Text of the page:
What’s your national taboo? Or, if you prefer, what’s the most striking European taboo?
In my country, we are all taught that every fourth Belarusian died during World War II. The death and destruction on our territory is viewed as our greatest national tragedy. The Great Patriotic War – this is how World War II is still officially called in Belarus and other post-Soviet states – remains the cornerstone of our country’s historical narrative, explaining its past and justifying its present. In school, we learn about the cruelty of fascist occupiers, mass killings of Belarusian civilians, and the heroic Soviet resistance movement. But while promoting the Soviet partisan myth, our official historians, school curricula and the state media remain silent about one of the most terrible tragedies of the 20th century – the Holocaust in Belarus.
Jews had lived side by side with Belarusians since the Middle Ages. Before the war, about 14 per cent of the total population and almost 40 per cent of the urban population on Belarusian territories (then part of the Russian Empire) were Jewish. We had one of Europe’s densest populations of Jews. Our history and culture is impossible to understand without its Jewish element and Belarusian Jews such as Marc Chagall and Chaim Soutine are part of European and world culture. Belarus’s Jewish partisans even played a role in defeating the Nazis, a story told in the recent Hollywood film “Defiance” staring the English actor Danial Craig.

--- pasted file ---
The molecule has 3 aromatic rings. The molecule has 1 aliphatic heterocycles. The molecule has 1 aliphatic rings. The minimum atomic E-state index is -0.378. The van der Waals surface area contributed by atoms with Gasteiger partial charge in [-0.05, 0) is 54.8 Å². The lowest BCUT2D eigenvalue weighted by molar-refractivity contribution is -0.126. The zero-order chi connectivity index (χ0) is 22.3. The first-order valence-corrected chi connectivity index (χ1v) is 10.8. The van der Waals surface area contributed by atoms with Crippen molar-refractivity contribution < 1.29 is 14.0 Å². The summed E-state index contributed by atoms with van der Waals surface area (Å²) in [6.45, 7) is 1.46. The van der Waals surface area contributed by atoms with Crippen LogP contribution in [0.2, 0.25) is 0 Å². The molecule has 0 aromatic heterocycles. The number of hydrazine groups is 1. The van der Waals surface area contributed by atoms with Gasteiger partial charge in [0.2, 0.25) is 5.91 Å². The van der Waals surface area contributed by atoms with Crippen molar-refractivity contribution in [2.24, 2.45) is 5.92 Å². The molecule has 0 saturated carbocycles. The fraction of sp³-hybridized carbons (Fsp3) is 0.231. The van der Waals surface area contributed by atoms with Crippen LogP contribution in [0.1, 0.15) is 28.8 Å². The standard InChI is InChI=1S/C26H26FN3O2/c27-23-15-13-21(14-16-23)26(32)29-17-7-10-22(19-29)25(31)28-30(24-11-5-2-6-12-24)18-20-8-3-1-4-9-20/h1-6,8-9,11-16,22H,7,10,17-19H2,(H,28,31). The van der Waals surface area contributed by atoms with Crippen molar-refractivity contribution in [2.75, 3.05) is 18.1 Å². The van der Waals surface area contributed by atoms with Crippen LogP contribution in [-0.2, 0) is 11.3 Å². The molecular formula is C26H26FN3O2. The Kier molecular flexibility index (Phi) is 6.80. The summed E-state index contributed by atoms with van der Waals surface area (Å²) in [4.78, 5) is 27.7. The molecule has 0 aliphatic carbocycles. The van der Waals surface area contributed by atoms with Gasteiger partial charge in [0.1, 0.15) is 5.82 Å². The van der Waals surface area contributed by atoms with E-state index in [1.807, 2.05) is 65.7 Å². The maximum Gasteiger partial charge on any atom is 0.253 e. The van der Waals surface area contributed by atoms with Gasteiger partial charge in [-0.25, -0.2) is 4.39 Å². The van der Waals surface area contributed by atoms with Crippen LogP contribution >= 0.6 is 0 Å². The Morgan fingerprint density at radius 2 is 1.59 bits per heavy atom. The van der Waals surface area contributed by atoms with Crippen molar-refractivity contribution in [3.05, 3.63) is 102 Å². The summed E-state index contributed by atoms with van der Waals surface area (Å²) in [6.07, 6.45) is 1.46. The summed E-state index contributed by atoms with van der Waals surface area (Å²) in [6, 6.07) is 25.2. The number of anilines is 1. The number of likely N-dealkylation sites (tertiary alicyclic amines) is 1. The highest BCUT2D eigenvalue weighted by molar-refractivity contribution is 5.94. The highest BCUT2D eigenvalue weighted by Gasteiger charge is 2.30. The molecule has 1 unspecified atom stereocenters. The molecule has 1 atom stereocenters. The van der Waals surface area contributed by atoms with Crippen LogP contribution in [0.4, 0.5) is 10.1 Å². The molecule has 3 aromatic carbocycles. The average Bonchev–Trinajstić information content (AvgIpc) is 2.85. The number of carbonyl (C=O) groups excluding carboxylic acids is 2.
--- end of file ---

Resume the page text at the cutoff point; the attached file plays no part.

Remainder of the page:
So why do we remember the loss of Belarusians but ignore the killing of between 500,000 and 800,000 Jews – 90 per cent of those living on the territory of Belarus? Why is there a huge “Great Patriotic War Museum” in downtown Minsk but only a modest memorial called “Yama” (The Pit) marking the Minsk ghetto? The reason lies in our Soviet past and post-Soviet present. Like his European counterparts, Stalin and his successors cared little about the fate of the Jews. Virtually all of Belarus’s war memorials, even those where primarily Jews were killed, speak only of the crimes committed against “Soviet citizens.” After our independence in 1991, those “Soviet citizens” became “Belarusian citizens.” But more importantly, Stalin had a vested interest in not singling out any one particular nation as a victim. Among his many crimes, he had ordered his own atrocities against those living in Belarus during and after the “Great Purges” – with the result being between 600,000 and 1,600,000 dead. In his superb but sobering book Bloodlands, the US historian Timothy Snyder links both sides of this sad story: “In Belarus, more than anywhere else, the Nazi and Soviet systems overlapped and interacted.”